Veterinarians wouldn't make it without you

Veterinarians wouldn't make it without you

Take heart: One doctor says her team is her best investment
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Oct 08, 2009
By dvm360.com staff

While it may seem a little unorthodox in this economy, a Florida veterinarian says the only way to make money is to spend money. And she believes there’s no one better to invest in than team members.

Dr. Anne Chauvet, DACVIM, owner of Veterinary Neuro Services in Sarasota, Fla., makes an effort to take care of her six-member team. As a result, they’re happier, less stressed, and better able to focus on the task at hand—caring for pets.

Of course, this is preaching to the choir. But if you feel your practice could do a little more for team members, here are some ideas from Dr. Chauvet that your owner or manager might like. The first idea doesn’t cost a thing.

Dr. Chauvet is a big proponent of giving back to the community and she encourages her team members to do the same. She uses each community event as an opportunity to spread the news about pet health care. And she suggests that team members act as ambassadors for the clinic. For example, Chauvet takes each of her team members to one or two charity events throughout the year.

She also educates herself and her team. Dr. Chavuet, the only veterinary neurologist on the Gulf Coast, hired a consultant to work with her and her team members on team development and business processes. Additionally, she worked with a coach and had her office manager do the same.

The practice also offers profit sharing, medical benefits, and a retirement plan for team members. As additional incentives, team members receive food, medicines, and medical care for their pets. If your practice doesn’t offer these incentives, talk to your office manager about implementing some or all of them. If you’re an office manager, approach the owner, Chauvet says.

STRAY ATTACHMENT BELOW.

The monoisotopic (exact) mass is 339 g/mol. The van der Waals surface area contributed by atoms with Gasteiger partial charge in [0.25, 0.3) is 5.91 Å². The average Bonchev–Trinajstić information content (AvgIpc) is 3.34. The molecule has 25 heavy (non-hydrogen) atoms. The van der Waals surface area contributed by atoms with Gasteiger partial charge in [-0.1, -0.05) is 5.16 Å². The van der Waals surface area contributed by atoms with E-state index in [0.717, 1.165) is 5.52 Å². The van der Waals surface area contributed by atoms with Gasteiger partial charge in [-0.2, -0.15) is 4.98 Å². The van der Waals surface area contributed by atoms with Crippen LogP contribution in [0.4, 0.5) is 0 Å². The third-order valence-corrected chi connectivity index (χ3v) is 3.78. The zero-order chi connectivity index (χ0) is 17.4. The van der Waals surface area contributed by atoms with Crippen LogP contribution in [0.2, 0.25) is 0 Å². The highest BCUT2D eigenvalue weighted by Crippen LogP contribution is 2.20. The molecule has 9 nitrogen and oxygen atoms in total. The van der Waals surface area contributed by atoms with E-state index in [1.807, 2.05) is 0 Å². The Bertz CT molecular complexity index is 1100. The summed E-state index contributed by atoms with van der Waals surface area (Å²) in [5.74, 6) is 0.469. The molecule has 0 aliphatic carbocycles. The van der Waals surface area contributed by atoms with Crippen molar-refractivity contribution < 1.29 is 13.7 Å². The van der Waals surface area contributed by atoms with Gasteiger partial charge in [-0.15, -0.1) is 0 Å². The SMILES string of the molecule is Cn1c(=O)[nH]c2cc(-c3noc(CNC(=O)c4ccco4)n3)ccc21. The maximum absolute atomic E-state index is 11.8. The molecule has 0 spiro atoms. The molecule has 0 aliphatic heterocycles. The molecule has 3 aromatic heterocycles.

Yes, these items may cost money, but remind your practice management that the pay-off is huge. “It all comes down to making your community your family,” Chauvet says. “And hopefully, they’ll do the same. If you give high quality medicine to your patients and high quality benefits to your employees, your practice will grow.” And that’s a win for everyone, including veterinarians, team members, and clients and patients.

Proceedings papers for techs

The very best behavior advice for new puppy owners (Proceedings)

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The entire hospital staff should play a role in the counseling of new puppy owners.

The technician's role creating a behavior centered veterinary practice (Proceedings)

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A focus on pet behavior in the veterinary clinic is an excellent practice builder.

Trying times--dealing with canine adolescent dog (Proceedings)

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A behavior wellness exam is an opportunity to check up on a pet’s behavioral health and answer any related questions a client may have.

Enriching geriatric patients' lives (Proceedings)

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An important time for practices to include a behavioral exam is when a pet becomes a senior.

Tubes and tracheas--all about endotracheal tubes and lesions in difficult intubations (Proceedings)

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Endotracheal tubes are usually made from silicone, polyvinyl chloride (PVC) plastic or red rubber.